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Gonzaga Basketball

Analysis: No. 1 Gonzaga has plenty to work on after outlasting Pepperdine 75-70

Gonzaga Bulldogs forward Killian Tillie  blocks a late shot by Pepperdine’s Colbey Ross ( on Saturday, Jan. 4, 2020, at McCarthey Athletic Center in Spokane. Gonzaga won 75-70. (Tyler Tjomsland / The Spokesman-Review)

The Gonzaga Bulldogs are ranked No. 1, riding an eight-game winning streak and they’re 2-0 in the WCC.

And just like every team in college basketball, the Zags have several items to address on their to-do list.

Some of those made repeat appearances Saturday as the Zags outlasted Pepperdine 75-70 in front of another packed house of 6,000 at the McCarthey Athletic Center.

“Two games in a row we’ve come out pretty flat,” junior wing Corey Kispert said in reference to GU’s sleepy first-half in Thursday’s 85-72 road win over Portland. “It’s disappointing that we can’t get things going early. These teams in this league are good enough if you give them hope and life, they’re going to start making shots and making plays.

“That’s what Pepperdine did. They did a good job of capitalizing when we messed up. We were lucky to come out of there with a win.”

Similar to Thursday, Gonzaga’s veterans came through to nudge the Zags to the finish line for their 32nd straight home victory.

Killian Tillie, who led GU with 20 points, had a huge block and several baskets in crunch time. Filip Petrusev added 16 points, 10 rebounds and four assists. Joel Ayayi buried a key 3-pointer en route to 12 points. Admon Gilder came off the bench to provide 11 points, five boards, four steals and two free throws with 4.6 seconds left to ice the victory.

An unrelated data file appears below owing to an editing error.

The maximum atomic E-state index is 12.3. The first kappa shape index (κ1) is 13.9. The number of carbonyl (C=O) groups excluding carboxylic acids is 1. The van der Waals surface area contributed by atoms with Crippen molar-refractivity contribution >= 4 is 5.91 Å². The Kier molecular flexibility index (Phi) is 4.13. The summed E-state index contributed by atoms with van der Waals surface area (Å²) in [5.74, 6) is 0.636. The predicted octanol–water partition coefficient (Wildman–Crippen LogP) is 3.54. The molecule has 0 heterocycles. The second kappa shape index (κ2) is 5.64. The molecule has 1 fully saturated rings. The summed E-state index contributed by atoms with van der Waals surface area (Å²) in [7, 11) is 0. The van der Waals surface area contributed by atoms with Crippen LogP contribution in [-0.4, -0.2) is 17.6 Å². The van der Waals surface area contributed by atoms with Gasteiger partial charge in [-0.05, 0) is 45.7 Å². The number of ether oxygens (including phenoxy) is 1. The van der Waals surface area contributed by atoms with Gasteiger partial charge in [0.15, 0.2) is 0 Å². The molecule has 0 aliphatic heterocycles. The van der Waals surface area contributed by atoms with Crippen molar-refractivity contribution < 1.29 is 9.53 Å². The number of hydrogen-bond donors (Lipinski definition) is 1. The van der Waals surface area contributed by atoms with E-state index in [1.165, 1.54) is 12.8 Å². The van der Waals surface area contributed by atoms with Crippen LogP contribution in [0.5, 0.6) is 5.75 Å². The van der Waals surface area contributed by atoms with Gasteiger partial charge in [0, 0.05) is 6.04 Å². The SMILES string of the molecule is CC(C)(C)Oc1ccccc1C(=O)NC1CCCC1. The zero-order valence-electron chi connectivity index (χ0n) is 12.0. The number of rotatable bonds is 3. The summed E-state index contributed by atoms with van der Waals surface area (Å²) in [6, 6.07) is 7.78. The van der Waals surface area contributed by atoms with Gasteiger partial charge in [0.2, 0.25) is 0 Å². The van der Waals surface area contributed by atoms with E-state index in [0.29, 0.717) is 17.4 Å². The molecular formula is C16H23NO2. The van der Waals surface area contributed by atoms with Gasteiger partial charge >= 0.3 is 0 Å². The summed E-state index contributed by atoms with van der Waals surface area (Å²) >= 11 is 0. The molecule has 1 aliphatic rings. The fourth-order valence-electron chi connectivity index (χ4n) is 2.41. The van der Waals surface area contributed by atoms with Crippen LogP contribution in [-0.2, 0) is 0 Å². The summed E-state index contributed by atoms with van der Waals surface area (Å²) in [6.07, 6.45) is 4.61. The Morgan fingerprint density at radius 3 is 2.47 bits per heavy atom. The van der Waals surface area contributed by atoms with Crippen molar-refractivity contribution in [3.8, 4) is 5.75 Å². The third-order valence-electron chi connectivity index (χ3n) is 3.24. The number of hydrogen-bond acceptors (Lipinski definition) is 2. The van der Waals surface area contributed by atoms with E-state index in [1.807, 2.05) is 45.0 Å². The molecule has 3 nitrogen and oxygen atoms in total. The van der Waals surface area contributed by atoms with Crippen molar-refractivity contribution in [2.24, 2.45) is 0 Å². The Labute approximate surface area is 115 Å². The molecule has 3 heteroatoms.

Gonzaga (16-1) threatened to pull away several times, but the Waves (7-9, 0-2 WCC) wouldn’t go away.

Ayayi’s 3-pointer and Tillie’s dunk gave Gonzaga a 71-63 lead with 3:10 remaining, but Pepperdine answered with Skylar Chavez’s 3-pointer and a pair of Colbey Ross free throws.

Tillie got loose again for a layup off a Kispert feed to put the Zags up 73-68 with 1:07 left. Then things got a bit dicey. Kameron Edwards drove for a dunk to cut Gonzaga’s lead to three.

Tillie lost the ball driving into the lane late in the shot clock, but Pepperdine was whistled for kicking the ball, resetting the shot clock to 20 seconds. Kessler Edwards was then called for a foul on Kispert that was met with protests from the Waves’ bench that Kispert had traveled.

Kispert missed the front end of a 1-and-1, but Tillie switched off his man to swat a potential tying 3-pointer by Ross. Gilder retrieved the loose ball and was fouled. His free throws sealed Pepperdine’s third consecutive loss.

“I could see (Ross) just wanted to shoot a 3 (with) the high screen,” Tillie said. “I just jumped on him and blocked it. That’s what we needed.”

The Zags needed Gilder, too, and the senior guard came through at both ends of the floor. He scored seven of his 11 points in the second half.

“He was great, and it was because of his energy and hustle and making plays,” Zags coach Mark Few said. “We needed more proactive plays. We were getting a little reactive and they’ll put you on your heels. They can really drive you at a bunch of different spots, and obviously they have a ‘5’ (Jan Zidek) that can shoot deep 3s (so) it’s tough.”

Ross, the junior point guard who was All-WCC first team last season, was outstanding with 24 points and 10 assists, but he also committed 10 turnovers.

The Zags weren’t exactly clean in the turnover department. They finished with a season-high 17 turnovers and another so-so night at the free-throw line (14 of 21). There were defensive lapses that left Pepperdine’s better perimeter shooters, Zidek and Chavez, free for open 3-pointers.

Tillie pointed out that some of those might have been due to another underlying issue.

“We have to get better at coming into the games and being focused on everything, the scouting report,” the senior forward said. “We have to improve our intensity and improve our focus.”

The Zags seemed to be missing some energy and fire after playing their third game in six days.

“We’ve played a lot of games (in six days) and guys are kind of beaten to a pulp a little bit,” Kispert said. “Those are all excuses. Energy is something you can control. You have to come out more prepared to play every night.”